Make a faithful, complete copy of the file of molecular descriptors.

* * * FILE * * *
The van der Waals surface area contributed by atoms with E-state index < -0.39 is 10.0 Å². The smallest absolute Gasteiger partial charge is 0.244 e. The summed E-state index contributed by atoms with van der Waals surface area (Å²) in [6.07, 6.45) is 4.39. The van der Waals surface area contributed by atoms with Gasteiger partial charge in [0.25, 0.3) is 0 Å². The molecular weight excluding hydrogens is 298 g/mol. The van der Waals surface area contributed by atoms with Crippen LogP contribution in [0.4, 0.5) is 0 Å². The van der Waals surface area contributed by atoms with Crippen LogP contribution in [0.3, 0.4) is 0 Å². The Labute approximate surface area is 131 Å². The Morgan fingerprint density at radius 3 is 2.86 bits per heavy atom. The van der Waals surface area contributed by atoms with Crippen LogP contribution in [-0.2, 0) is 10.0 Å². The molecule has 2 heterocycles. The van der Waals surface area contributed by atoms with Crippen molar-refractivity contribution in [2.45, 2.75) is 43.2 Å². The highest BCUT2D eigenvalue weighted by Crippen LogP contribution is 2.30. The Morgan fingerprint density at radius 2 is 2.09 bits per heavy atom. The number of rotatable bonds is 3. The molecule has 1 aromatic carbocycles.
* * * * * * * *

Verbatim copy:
The van der Waals surface area contributed by atoms with E-state index < -0.39 is 10.0 Å². The smallest absolute Gasteiger partial charge is 0.244 e. The summed E-state index contributed by atoms with van der Waals surface area (Å²) in [6.07, 6.45) is 4.39. The van der Waals surface area contributed by atoms with Gasteiger partial charge in [0.25, 0.3) is 0 Å². The molecular weight excluding hydrogens is 298 g/mol. The van der Waals surface area contributed by atoms with Crippen LogP contribution in [0.4, 0.5) is 0 Å². The van der Waals surface area contributed by atoms with Crippen LogP contribution in [0.3, 0.4) is 0 Å². The Labute approximate surface area is 131 Å². The Morgan fingerprint density at radius 3 is 2.86 bits per heavy atom. The van der Waals surface area contributed by atoms with Crippen LogP contribution in [-0.2, 0) is 10.0 Å². The molecule has 2 heterocycles. The van der Waals surface area contributed by atoms with Crippen molar-refractivity contribution in [2.45, 2.75) is 43.2 Å². The highest BCUT2D eigenvalue weighted by Crippen LogP contribution is 2.30. The Morgan fingerprint density at radius 2 is 2.09 bits per heavy atom. The number of rotatable bonds is 3. The molecule has 1 aromatic carbocycles.